From the immortal ''You can't handle the truth!'' scene in A Few Good Men to the Big Block of Cheese Day episodes of The West Wing, Aaron Sorkin manipulates real circumstances in ways that send trial lawyers and White House staffers mad over his inaccuracies.
Yet Sorkin's literal and metaphorical cheese usually delights audiences. He is writing drama, not biography. He's allowed to play with spin and dismiss facts.
Of course, Sorkin's drama has a unique, almost trademarkable quality. And because he gives us an ideal reality, based on real things, it can be tempting to demand it be accurate. Often because we prefer reality as he sees it: Martin Sheen's President Bartlet was the preferred candidate over George W. Bush and John Kerry in some US election polls in 2004.
So when Sorkin turned his killer keyboard to a TV newsroom in The Newsroom, it was the newsies who baulked.
The Huffington Post said it ranged from ''obvious and self-congratulatory'' to ''manipulative and shrieky''. The Miami Herald labelled it ''monstrously misconceived and incompetently executed, powered by a high-octane blend of arrogance and contempt''.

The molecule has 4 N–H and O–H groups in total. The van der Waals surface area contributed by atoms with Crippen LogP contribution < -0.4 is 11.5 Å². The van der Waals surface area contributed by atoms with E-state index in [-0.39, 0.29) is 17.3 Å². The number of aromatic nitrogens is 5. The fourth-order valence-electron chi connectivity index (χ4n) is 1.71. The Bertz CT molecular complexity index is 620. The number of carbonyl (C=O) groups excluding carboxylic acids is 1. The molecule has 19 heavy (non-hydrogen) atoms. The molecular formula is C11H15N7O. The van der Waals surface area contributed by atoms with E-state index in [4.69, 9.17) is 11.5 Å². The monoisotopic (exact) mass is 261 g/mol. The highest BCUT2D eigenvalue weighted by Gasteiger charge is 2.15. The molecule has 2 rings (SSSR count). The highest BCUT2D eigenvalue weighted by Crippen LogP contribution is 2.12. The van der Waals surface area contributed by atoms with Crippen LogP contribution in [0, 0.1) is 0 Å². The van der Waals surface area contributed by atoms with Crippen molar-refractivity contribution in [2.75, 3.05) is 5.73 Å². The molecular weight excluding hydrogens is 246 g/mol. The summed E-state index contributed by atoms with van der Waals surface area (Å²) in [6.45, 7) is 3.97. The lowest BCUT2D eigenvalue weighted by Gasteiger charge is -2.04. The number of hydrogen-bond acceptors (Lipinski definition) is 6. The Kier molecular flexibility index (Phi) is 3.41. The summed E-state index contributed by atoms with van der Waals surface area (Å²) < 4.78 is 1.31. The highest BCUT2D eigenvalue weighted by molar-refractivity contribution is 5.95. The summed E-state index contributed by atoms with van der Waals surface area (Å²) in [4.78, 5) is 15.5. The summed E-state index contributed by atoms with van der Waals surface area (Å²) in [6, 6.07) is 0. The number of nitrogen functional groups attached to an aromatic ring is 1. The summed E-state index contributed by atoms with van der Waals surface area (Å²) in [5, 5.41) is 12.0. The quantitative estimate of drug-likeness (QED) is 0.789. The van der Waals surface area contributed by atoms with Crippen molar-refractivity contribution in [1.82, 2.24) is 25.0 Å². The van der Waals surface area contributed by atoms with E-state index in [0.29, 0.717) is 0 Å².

The New Yorker put it more succinctly: ''The Newsroom treats the audience as though we were extremely stupid.'' The Newsroom isn't Sorkin at his best, and he has tackled a dry subject; newsrooms deal with interesting stories but they aren't interesting themselves.
Sorkin is also writing the show for US cable network HBO, a niche channel, not a free-to air broadcaster that has to appeal to all viewers.
He isn't treating the audience as though they were stupid, but he is assuming you want to see the world the way he does. It is manipulative. It is arrogant. But it is far from contemptuous. It is TV by demand. This is Sorkin porn for Sorkin fans - and there's no shame in that.